This may be my favorite time of year in the Pacific Northwest. Everything is in bloom, from the dainty grape hyacinth to the showy tulip. The roadsides are carpeted in daffodils. Magnolia trees and camellias hang heavy with ornate blossoms. Minuscule daisies spring up in the sidewalk cracks. The grasses are a bright, almost-fluorescent green, a sharp contrast to the drip and gray of the long winter.
From the blue jays nesting in my attic to the sheep grazing in the vast meadows, the world around me seems to be shouting, “Alive! Alive!”
It reminds me of one of my favorite Russian traditions. There, the people greet one another on Easter with this jubilant greeting: “Christ is risen!” The responder answers, “In truth! He has risen!” I love the profound simplicity of this interchange.
A speaker in our congregation pointed out that Jesus Christ destroyed only two things in his life. During the last week of his life, he overthrew the moneychangers tables and cleansed the temple, after which he cursed a barren fig tree for not providing fruit (see Matthew 21:12-16, 18-19).
This sentiment touched me deeply. Everything else Christ did, literally everything else he touched, was to heal, to transform or bring life. Christ was a creator and a restorer in his premortal life and his mortal life, and he continues to bring life and light to the world.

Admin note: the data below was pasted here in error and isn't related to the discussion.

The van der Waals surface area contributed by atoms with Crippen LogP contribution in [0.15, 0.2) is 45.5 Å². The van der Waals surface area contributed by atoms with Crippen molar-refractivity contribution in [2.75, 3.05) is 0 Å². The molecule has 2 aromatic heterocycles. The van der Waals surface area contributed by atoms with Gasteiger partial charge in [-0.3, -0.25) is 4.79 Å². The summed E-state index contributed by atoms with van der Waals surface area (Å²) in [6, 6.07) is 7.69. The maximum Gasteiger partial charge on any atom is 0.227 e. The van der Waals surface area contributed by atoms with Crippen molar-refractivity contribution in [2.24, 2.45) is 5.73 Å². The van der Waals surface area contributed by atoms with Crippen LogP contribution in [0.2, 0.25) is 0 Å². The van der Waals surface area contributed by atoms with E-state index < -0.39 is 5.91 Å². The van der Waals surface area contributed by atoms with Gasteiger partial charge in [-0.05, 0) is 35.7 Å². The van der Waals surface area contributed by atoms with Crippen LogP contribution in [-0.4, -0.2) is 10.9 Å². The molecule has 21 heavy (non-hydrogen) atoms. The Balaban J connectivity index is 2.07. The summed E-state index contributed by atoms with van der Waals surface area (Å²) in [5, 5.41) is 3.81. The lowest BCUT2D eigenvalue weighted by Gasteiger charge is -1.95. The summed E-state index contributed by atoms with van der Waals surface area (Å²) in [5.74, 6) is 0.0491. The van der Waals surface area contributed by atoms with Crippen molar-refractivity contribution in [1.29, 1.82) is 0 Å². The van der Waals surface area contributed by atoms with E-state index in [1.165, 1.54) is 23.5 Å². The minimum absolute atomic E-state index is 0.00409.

This Easter season, we can do the same. We can heal relationships. We can touch those who are struggling spiritually, mentally or physically. We can transform someone’s day with a kind word or a smile.
Christ did many miraculous things in a deliberate manner, traveling all over the rocky hills near Jerusalem to raise friends from the dead or console those who were grieving. But he also healed along the wayside, taking moments to lift or to forgive. We can be both deliberate in our interactions, but also look for small, unexpected moments. Christ had his heart tuned to those on the margins of society, the outcasts.
Moreover, we can be creators of truth and beauty. A creator is the opposite of a consumer. Christ transformed plain water into wine. He took paltry loaves and fishes and multiplied them into a feast for thousands.
There is a powerful lesson in this. He took what was already there and added to it. His healings took place with mud and spittle and dirtied rivers. In both his teachings and his actions, he kept things simple and grounded in the materials at hand.1 comment on this story
It is tempting to gild the Easter lily with egg-hunting productions, new dresses and lavish meals. I think the Easter traditions are lovely, but I find myself going simpler with each year, drawn to traditions that bring us to the scriptures, the deeper meaning of this holy week, and to that sacred Easter morning. I make hot cross buns on Good Friday. For many years, I have served Easter dinner in the form of loaves and fishes, one more reminder of Christ’s miracles.
Christ said, “I am the resurrection, and the life: he that believeth in me, though he were dead, yet shall he live” (see John 11:25). This Easter season, with the world coming alive all around me, I am reminded and humbled by this message of hope: to be alive in Christ, to perpetuate the miracle of life and goodness, to worship in simplicity in honor of our Great Creator.